I'll use the same album as a training input to dadabots SampleRNN to ensure that it's not the fault of the training input (that is somehow unlearnable). Then, I'll apply various tweaks to the prism SampleRNN implementation to see how much we can improve the music generation.
This is valuable because, as previously mentioned, the prism-samplernn codebase, is more modern, faster, performant, uses Python 3 (as opposed to 2) and also uses the most up-to-date TensorFlow 2 library as compared to the dadabots, and reference implementations. It also incorporates fast audio generation (while the reference SampleRNN implementation doesn't include an audio generation script at all, and the dadabots generation is very slow).
Repeating experiment 0 with dadabots SampleRNN
I followed the same procedure as the dadabots SampleRNN experiment on Cannibal Corpse music. The training ran for ~200,000 steps (a little over), which amounted to 44 hours.
The preprocessing, training, and generation commands were all the same as the Cannibal Corpse experiment - 6400 overlapping flac files created from the 16kHz mono entire album wav file:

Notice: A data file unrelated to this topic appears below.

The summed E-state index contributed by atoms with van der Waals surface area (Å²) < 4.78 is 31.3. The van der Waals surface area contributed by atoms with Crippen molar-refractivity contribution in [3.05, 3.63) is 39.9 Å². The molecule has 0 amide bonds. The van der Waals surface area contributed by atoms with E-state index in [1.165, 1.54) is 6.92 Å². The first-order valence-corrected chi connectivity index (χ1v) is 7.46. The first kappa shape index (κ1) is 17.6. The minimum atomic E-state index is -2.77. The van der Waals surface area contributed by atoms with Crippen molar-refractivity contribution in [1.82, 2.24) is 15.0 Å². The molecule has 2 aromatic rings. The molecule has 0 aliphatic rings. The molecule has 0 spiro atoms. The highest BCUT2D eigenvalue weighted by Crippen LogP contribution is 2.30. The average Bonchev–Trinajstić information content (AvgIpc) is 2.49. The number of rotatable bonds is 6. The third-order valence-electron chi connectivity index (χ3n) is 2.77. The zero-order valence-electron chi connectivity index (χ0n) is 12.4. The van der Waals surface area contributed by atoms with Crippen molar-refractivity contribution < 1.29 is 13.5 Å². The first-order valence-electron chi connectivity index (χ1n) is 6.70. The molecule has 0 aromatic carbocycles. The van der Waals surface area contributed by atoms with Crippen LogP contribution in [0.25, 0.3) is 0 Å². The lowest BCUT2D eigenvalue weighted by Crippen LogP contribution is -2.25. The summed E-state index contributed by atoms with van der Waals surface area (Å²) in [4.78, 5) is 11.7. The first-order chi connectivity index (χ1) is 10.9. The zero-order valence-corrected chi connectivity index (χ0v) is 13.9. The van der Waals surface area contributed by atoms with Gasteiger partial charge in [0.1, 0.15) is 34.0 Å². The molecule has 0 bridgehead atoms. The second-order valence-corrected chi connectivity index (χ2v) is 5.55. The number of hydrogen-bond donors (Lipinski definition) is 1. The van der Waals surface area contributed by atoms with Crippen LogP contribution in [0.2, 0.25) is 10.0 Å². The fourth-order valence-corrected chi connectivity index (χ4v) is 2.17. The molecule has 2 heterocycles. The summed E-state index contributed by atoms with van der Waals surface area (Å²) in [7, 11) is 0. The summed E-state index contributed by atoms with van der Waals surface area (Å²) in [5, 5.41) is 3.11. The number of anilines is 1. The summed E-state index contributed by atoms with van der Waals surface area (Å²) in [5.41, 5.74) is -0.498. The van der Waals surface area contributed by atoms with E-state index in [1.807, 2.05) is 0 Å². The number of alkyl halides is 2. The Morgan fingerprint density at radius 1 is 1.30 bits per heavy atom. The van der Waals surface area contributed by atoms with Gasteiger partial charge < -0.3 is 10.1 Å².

Just like with the Cannibal Corpse experiment, the resulting generated clips sound similar to the training music (although unstructured and cacophonous):
Repeating experiment 0 with PRiSM + 2-tier architecture
I repeated Experiment 0, training on a single album (Animals as Leaders' self-titled album), but after modifying the prism-samplernn code to support the 2-tier architecture (which as discussed in the overview is purported to produce better music).
The parameter `frame_sizes = [16,64]` determines the additional 2 tiers, frame and big frame (in addition to the base sample tier) - in 2-tier SampleRNN, there is no big frame. I modified my fork of prism-samplernn to accept `frame_size = ` as a configuration for 2-tier. The code changes can be viewed here. The exact steps of experiment 0 were repeated.
The resultant clips exhibit the similar strange high-pitched whistling and erratic drum beats as some other bad PRiSM-SampleRNN results - no significant improvement. Although the code "works" (in that it doesn't crash and actually successfully trains and generates anything at all), I can't really say whether it "works" in the neural perspective, i.e. converges to a correct solution.
Let this run for 25 epochs (due to the highly increased number of training clips, this resulted in much longer training per epoch), or 44 hours (exactly same time as the dadabots training, to do a fair comparison).
Implementing 2-tier SampleRNN + the dadabots preprocessing and hyperparameters definitely improved the results of the prism-samplernn codebase in generating progressive metal music.